5. Turn on the light in your living room
  6. ???

A good example of what API calls can do are products as IFTTT and Zapier

Default notifications

After a fresh installation, you will find 4 notifications.

  1. Average load. Uses load_1 variable from a data source with uptime command. load_1 maps to average load during the last minute.
  2. Disk space available. Uses disk_space_primary_available. Trafikito tries to guess which disk is primary by disk space. Highest is set as primary. Data source which has disk_space_primary_available uses df -P command.
  3. RAM available. Uses free -m command to get RAM usage information. Some Linux distributions do not provide RAM available numbers so it falls back to RAM free.
  4. Uptime. Different type of notification which checks if your server is sending data to Trafikito. Trafikito has no way to call your server. The only connection with Trafikito is outgoing from your server.
Overview of default notifications.

Click the round yellow button on the bottom right-hand corner with the plus sign to add a new notification.

Notification at Trafikito.com settings

Find your new notification and click it to view the settings.

Click on the notification to view all the settings
New notification settings overview

These are when cases that were added for all the possible range changes.

Updated the body to include all kinds of useful information.

Redis used memory: {{redis_used_memory}}Redis used memory rss: {{redis_used_memory_rss}}Average load: {{load_1}}, {{load_5}}, {{load_15}}

At Trafikito you can use variables in all places where you can set values. E.g. here in the notification view — you can use variables in URL, Header or body.

In the charts, you can use variables inside settings as “maximum value for Y-axis” or title of the chart.

Updated action body to include useful information

Save notification and click Test. You will get the notification email. You can click the Test button several times to test it again.

Test results

You can always click the Show logs button to see the last 15 calls executed during the last 7 days. Each log has a full payload and result. It is useful while debugging.

After a couple seconds you should see similar an email in your inbox:

Notification email after testing

We had an exciting journey already!

  1. Added a new command to /opt/trafikito/available_commands.sh
  2. Added a new data source at Trafikito dashboard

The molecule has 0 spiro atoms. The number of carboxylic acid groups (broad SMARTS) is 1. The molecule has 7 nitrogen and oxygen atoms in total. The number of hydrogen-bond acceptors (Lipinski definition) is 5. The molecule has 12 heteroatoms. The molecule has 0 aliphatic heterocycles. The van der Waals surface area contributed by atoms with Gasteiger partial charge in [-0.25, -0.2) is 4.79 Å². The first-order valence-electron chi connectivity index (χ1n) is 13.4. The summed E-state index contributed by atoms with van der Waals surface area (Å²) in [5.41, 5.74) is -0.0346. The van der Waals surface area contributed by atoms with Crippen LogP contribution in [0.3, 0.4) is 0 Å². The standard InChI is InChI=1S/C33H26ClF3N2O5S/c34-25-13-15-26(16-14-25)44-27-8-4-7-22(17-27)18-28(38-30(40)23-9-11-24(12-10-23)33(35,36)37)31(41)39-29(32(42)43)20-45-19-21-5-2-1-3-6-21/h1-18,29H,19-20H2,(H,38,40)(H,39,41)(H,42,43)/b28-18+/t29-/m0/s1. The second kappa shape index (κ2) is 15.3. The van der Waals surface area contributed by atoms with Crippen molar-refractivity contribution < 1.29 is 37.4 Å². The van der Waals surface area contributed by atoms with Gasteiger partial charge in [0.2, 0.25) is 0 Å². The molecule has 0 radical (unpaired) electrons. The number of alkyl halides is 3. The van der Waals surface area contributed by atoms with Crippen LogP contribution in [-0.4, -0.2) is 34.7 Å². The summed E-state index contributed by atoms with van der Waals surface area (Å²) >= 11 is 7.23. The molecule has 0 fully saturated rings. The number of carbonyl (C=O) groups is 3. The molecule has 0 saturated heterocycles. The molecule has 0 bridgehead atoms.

3. Parsed an output of redis-cli info memory command and created two variables: redis_used_memory and redis_used_memory_rss
  4. Set the warn range to 10–50MB and the error to 50MB+ for both variables
  5. Added a new notification which sends emails and includes useful information inside the body of the message.

Now let’s run a test. I will use redis-benchmark command to create an artificial load for some time. This will run SET and GET commands many times against the server with ~0.5Kb of data.

redis-benchmark -d 500000 -t set,get -n 9999999
Creating some load on Redis

After a few minutes, I got an email from Trafikito with all the details.

  1. The title is a great summary. The variable name, current range, how long it is in this range, what is the server name and what is the current value of the variable at the moment.
  2. The message itself clearly shows that there is an issue. It shows all the details from the title just in a more beautiful form plus any custom body with current values.
  3. The message has a couple of buttons to jump straight to the dashboard or notification settings to view more details or edit the settings.

The start of a new beginning

Thank you for following along. Tell me what you think in the comments section and give it a try by yourself for free at Trafikito.com

This is an exciting journey for me and, hopefully, for you too.

https://trafikito.com/

Lukas Liesis

Written by

CTO at Pitchground.com. Top 3% developer at Toptal.com. Top rated developer at Upwork.com. Has master's degree in Physics. Built startups with ex-Googlers.